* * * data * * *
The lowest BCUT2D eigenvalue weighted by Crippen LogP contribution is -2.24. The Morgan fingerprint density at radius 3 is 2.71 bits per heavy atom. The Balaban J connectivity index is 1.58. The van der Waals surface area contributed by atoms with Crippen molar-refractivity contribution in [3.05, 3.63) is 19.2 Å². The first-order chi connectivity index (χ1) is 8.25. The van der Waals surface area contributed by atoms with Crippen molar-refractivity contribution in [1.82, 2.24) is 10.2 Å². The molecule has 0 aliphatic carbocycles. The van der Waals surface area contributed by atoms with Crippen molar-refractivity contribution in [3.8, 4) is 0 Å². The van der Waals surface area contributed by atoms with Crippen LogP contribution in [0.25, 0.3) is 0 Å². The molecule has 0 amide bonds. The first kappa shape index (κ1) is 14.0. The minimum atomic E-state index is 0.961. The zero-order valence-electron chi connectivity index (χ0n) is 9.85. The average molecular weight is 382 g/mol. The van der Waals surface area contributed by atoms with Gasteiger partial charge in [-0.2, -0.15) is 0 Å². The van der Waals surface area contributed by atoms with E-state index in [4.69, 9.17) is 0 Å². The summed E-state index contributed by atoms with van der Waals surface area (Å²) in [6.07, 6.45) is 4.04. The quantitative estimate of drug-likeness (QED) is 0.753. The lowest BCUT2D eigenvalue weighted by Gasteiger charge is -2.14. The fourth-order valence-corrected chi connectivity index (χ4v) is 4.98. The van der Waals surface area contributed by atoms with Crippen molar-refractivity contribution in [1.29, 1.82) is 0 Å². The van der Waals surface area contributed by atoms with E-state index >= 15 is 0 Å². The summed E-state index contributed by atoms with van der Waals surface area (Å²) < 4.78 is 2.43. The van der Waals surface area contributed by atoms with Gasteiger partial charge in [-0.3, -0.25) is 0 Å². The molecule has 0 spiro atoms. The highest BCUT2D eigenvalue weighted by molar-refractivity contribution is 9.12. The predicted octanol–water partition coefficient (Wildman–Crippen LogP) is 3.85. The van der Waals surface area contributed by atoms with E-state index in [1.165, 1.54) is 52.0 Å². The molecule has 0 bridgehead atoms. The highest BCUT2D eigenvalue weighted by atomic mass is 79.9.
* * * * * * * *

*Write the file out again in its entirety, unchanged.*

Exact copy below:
The lowest BCUT2D eigenvalue weighted by Crippen LogP contribution is -2.24. The Morgan fingerprint density at radius 3 is 2.71 bits per heavy atom. The Balaban J connectivity index is 1.58. The van der Waals surface area contributed by atoms with Crippen molar-refractivity contribution in [3.05, 3.63) is 19.2 Å². The first-order chi connectivity index (χ1) is 8.25. The van der Waals surface area contributed by atoms with Crippen molar-refractivity contribution in [1.82, 2.24) is 10.2 Å². The molecule has 0 aliphatic carbocycles. The van der Waals surface area contributed by atoms with Crippen molar-refractivity contribution in [3.8, 4) is 0 Å². The van der Waals surface area contributed by atoms with Crippen LogP contribution in [0.25, 0.3) is 0 Å². The molecule has 0 amide bonds. The first kappa shape index (κ1) is 14.0. The minimum atomic E-state index is 0.961. The zero-order valence-electron chi connectivity index (χ0n) is 9.85. The average molecular weight is 382 g/mol. The van der Waals surface area contributed by atoms with Gasteiger partial charge in [-0.2, -0.15) is 0 Å². The van der Waals surface area contributed by atoms with E-state index in [4.69, 9.17) is 0 Å². The summed E-state index contributed by atoms with van der Waals surface area (Å²) in [6.07, 6.45) is 4.04. The quantitative estimate of drug-likeness (QED) is 0.753. The lowest BCUT2D eigenvalue weighted by Gasteiger charge is -2.14. The fourth-order valence-corrected chi connectivity index (χ4v) is 4.98. The van der Waals surface area contributed by atoms with Crippen molar-refractivity contribution in [1.29, 1.82) is 0 Å². The van der Waals surface area contributed by atoms with E-state index >= 15 is 0 Å². The summed E-state index contributed by atoms with van der Waals surface area (Å²) < 4.78 is 2.43. The van der Waals surface area contributed by atoms with Gasteiger partial charge in [-0.3, -0.25) is 0 Å². The molecule has 0 spiro atoms. The highest BCUT2D eigenvalue weighted by molar-refractivity contribution is 9.12. The predicted octanol–water partition coefficient (Wildman–Crippen LogP) is 3.85. The van der Waals surface area contributed by atoms with E-state index in [1.165, 1.54) is 52.0 Å². The molecule has 0 bridgehead atoms. The highest BCUT2D eigenvalue weighted by atomic mass is 79.9.